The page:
c. People don’t NOT want to keep all their money out in the open instead of hiding it… Sometimes it’s just a much safer place. Didn’t you see that sequence in Spider-Man 2? Doc Ock went crazy and busted into a bank and stole all the money from INNOCENT PEOPLE LIKE YOU AND ME. Did Spidey ever even get everyone’s money back to them? I think not. People’s lives were ruined. Well, the next time you chastise someone for being cheap because they keep all their money stuffed in their mattress, be sure to think back to Doc Ock and remember that sometimes, in some cities, evil villains are a threat to banks that are not as secure as you think they are.

Valid concerns, valid points — I know.

I hope I’ve pulled back the onion-skin so to speak about cheap people and why they’re not really cheap but in fact, they’re the smartest people in the world. If it were not for money-conscious people, this country would probably have a HUGE deficit the likes of which no one would ever be able to reduce.

I may be cheap — but I belong in M.E.N.S.A. because of it.

This week’s “Words For Your Enjoyment” was sponsored by WFME friend, “anonymous” who was more than happy to pose the question in an e-mail to me: “Are you cheap, Pauly D?”

As always, WFME welcomes your ideas and suggestions for our Friday post — but if you enjoyed this one, why not visit the past (like Michael J. Fox did in that awesome movie about visiting the past) and check out a retro Words For Your Enjoyment. You’ll be glad you did.

4 comments on “Words For Your Enjoyment: Being Cheap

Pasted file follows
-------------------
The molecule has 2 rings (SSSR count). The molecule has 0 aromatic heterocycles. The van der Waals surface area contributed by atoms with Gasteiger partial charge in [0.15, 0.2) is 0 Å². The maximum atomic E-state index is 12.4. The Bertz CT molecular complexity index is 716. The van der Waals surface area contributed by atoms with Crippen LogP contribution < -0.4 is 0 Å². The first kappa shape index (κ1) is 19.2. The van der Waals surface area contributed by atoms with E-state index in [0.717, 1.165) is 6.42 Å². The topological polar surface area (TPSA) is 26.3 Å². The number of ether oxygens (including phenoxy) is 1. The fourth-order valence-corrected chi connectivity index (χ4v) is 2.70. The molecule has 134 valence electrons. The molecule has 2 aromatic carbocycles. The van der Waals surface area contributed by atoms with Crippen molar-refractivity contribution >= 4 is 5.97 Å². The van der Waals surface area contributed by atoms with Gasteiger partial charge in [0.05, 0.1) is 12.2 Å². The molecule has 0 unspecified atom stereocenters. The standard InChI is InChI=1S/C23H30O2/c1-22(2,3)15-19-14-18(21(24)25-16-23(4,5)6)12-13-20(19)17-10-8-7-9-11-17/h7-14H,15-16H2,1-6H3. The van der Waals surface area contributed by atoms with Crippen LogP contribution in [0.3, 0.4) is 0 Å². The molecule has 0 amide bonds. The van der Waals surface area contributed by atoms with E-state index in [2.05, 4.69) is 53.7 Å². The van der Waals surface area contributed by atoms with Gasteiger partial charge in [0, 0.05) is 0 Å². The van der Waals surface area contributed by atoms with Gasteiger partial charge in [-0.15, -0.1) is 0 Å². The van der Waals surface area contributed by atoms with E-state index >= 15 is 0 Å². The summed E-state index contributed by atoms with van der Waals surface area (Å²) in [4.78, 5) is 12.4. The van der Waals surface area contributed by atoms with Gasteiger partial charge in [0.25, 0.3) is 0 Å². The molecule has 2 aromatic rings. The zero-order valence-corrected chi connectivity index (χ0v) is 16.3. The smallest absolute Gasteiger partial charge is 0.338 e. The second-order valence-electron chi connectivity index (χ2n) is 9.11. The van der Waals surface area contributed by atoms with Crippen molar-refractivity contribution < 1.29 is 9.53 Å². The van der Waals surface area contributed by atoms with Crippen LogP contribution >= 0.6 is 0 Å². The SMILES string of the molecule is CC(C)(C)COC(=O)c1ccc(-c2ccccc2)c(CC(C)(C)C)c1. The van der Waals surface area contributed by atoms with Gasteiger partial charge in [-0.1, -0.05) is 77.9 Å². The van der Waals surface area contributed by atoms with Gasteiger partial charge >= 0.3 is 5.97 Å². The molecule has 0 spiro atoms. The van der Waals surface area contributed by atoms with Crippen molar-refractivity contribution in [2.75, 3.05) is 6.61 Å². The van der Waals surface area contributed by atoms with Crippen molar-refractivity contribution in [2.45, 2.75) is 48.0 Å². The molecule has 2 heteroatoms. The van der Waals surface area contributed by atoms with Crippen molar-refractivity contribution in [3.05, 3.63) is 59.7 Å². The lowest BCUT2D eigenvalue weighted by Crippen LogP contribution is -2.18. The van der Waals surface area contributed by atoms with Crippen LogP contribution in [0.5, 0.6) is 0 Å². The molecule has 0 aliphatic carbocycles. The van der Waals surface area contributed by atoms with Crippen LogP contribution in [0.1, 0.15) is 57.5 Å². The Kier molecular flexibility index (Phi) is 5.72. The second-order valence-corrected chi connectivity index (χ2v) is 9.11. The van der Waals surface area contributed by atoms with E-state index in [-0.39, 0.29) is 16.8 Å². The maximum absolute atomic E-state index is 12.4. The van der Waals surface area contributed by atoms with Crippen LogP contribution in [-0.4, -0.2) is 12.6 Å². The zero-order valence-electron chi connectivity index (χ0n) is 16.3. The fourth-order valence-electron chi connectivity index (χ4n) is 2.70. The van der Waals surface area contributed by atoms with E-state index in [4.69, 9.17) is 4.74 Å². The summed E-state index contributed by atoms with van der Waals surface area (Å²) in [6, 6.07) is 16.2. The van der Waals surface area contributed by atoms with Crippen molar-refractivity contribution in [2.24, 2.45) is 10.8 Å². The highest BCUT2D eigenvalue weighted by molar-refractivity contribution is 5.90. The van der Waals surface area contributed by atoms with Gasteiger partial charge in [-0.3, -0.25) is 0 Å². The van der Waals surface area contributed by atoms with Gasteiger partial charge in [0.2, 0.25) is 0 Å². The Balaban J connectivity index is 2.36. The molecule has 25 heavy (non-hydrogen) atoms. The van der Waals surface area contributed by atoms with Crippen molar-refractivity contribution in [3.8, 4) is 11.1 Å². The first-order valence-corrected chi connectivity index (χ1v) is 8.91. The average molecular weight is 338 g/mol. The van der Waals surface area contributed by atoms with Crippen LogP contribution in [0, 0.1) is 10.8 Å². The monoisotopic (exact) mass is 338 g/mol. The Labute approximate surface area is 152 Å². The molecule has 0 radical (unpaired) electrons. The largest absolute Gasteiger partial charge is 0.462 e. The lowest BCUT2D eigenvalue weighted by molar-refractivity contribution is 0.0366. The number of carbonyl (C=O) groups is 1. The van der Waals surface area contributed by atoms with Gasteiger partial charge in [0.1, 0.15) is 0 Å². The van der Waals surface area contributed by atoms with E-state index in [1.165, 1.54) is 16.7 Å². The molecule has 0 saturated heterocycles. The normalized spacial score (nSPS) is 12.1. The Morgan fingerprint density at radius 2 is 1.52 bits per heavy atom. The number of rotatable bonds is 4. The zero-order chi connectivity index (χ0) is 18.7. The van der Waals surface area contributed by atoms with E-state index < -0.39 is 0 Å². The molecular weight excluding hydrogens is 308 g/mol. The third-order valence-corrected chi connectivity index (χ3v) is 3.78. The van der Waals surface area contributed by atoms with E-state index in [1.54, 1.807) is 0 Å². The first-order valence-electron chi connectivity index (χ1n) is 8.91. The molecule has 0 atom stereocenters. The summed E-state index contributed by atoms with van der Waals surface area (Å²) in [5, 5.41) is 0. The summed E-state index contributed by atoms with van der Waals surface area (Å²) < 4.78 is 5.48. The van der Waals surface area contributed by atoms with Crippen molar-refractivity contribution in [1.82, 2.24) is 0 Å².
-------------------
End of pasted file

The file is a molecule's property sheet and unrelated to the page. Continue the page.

1. monkeyinabox - December 3, 2004 at 8:41 am -

    You are so right on this one. Too be good at being cheap, you have to be smart. At every purchase you have to think, “how could I spend less?”. I think my favorite example of someone I saw who was cheap, was when I worked in a grocery store and a regular customer would come in and buy lot’s of stuff and have lot’s and lot’s of coupons. I mean, he would get $200 worth of stuff for $40. I soon found out he was either a principal or a teacher, who had students cut out coupons for him. I’m guessing it went a little farther with all the good “free” coupons he had, he simply siad to students, “alright, anyone who brings in free product coupons gets extended recess”. Sneaky? maybe. Cheap? Hell yeah!

  2. groovebunny - December 3, 2004 at 10:40 am -

    I have no problem at all with people being thrifty, as long as the thriftiness is equally distributed. For instance, I knew a person who was sickeningly thrify spending on birthday and Christmas presents for his parents. We’re talking $20 limit here. But this same person had no problem at all picking up the entire dinner or bar tab for people he barely knew. Or even paying for weekend get-a-aways to Vegas for him and his friends.

  3. Principessa - December 3, 2004 at 9:18 pm -

    I tease my man about thriftiness (he tries to keep a Target soda cup in the car to get refills when we go run errands) so I forwarded him this link — we both got a huge laugh. Thanks!

  4. Ferris - April 19, 2006 at 6:01 pm -

    I agree and disagree with you,

    I agree that it is wise to be considerate with your spending, however your cheapness strikes me as ridiculous or sad. Ridiculous because you idea of the best use of your time financially is to gather enough pennies off the filthy street to buy a cup of coffee. I’m sure if you applied yourself you could find a more profitable use of your time for a given hour. Or sad, because within your limited self concept that truly was the best use of your time.
    I think all too often certain “cheap,” or, “frugal,” people spend all their time applying their thought to financial contraction. Wouldn’t it be better to think of how you could make more money? I’m sorry, but your specific suggestions of saving strike the mind as penny wise, pound foolish!